Dalamd Limited v. Butterworth Spengler, Commercial Court, October 2018: the court emphasises the subsidiary nature of the broker’s liability

The English case law on brokers’ professional liability is well established. In a recent decision, the courts have clarified the conditions for imposing liability.


Clients who wished to insure a waste recycling plant contacted a broker to purchase insurance policies that were more favourable than those they held at the time. As a result, two policies were taken out with two different insurers: one by the owner, which insured the building, and another by the tenant, which covered the machines and the risk of business interruption. A former tenant had gone into liquidation and a new company had purchased the assets of the company and continued to trade from the premises. However, this fact was not disclosed when the policy was taken out, as well as two previous minor fires and a regulatory investigation, which were also not disclosed to the insurers.

Some time later, a fire destroyed the premises. The first insurer cancelled the owner’s policy for failing to comply with a condition relating to the storage of waste outside the buildings and for misrepresenting the risk in relation to the former tenant’s insolvency. For its part, the tenant’s insurer cancelled the policy on the grounds of non-disclosure and misrepresentation. The two insureds then sued their insurance broker for breach of the duty to advise.


With respect to the first insurance policy that was taken out by the owner, the court found that the broker had not sufficiently drawn the insured’s attention to the consequences of an incomplete disclosure of the risk. However, the court found that such breach was not the cause of the loss sustained by the company because the insurer had in any event been validly entitled to deny cover due to non-compliance with the storage conditions which the broker had provided clear written and oral advice to the insured about and so was not negligent.

On the other hand, with respect to the second policy taken out by the tenant of the premises, the court held that if the broker had advised the tenant to disclose its history or had asked it more specific questions when the risk was disclosed made, it would have been covered under the policy. While there were some issues for which the broker was not responsible, they did not provide the insurer with grounds to avoid the policy on their own. The broker was therefore liable to the tenant.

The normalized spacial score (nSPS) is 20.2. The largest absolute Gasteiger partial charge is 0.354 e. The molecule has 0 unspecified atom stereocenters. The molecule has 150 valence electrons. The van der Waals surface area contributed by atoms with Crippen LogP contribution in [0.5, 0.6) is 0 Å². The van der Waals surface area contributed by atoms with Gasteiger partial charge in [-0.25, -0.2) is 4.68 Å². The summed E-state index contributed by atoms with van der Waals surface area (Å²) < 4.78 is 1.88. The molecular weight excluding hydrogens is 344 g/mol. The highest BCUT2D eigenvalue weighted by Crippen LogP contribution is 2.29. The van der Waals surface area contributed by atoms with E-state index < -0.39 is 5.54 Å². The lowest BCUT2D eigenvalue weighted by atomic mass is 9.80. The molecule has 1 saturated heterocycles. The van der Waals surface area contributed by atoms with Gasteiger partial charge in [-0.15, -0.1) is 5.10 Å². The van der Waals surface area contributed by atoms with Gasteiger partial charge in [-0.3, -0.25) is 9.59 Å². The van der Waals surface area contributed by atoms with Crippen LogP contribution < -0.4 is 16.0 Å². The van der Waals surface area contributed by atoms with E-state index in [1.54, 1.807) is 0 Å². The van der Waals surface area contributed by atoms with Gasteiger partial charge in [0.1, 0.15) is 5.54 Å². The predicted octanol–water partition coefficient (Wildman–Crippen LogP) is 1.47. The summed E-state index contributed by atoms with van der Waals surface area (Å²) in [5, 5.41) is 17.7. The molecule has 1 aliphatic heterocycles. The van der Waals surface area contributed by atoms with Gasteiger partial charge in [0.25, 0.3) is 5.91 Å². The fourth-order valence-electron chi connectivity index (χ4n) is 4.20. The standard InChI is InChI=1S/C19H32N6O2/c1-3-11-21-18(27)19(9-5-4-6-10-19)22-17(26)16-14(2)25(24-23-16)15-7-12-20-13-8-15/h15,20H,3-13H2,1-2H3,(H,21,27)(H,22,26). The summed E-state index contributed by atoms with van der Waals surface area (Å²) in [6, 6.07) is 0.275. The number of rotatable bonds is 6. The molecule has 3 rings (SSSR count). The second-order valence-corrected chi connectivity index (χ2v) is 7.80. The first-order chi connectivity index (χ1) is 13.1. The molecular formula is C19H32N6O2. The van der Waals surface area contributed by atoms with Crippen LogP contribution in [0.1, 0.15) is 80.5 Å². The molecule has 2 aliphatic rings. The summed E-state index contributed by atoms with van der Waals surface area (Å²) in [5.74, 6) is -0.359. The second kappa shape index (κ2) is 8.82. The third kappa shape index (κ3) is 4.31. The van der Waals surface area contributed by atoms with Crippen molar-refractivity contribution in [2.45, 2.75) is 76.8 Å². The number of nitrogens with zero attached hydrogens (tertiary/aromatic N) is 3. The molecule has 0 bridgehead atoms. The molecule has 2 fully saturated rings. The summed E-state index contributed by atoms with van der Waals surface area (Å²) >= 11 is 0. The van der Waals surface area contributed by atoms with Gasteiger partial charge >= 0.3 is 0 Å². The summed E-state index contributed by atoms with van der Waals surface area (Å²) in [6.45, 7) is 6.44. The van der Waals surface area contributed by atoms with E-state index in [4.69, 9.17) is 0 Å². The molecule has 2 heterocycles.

CGPA comments

This judgement, issued in a complex case, essentially highlights that a broker’s professional liability can only be subsidiary to that of the insurer. In this case, by proceeding solely against the broker, the insured obliged the court to determine its loss without the benefit of any testimony from the insurer, which the court sanctioned by reducing the amount of compensation expend all their energy on recourse from insurers before owed by the broker. This decision is good news for brokers, as it is likely to provide greater incentive for insureds to expend all their energy on recourse from insurers before proceeding against their broker.

Why is this case important?

In this case, the policyholders sued only the broker, without first disputing the insurers’ cancellation of the policies.

They contended that they had lost the opportunity to have the claim covered due to the broker’s failure to meet its, fiduciary obligations.

In the United Kingdom, if the insurer is not a party to the proceedings, the insured must prove that he was not compensated due to a breach on the part of the broker. The court must then determine what arguments the insurer would have raised to deny cover or, on the contrary, to accept the claim.

In this case, the allegations against the broker included the claim that it had failed to sufficiently advise the insureds as to the consequences of an incomplete disclosure of the risk.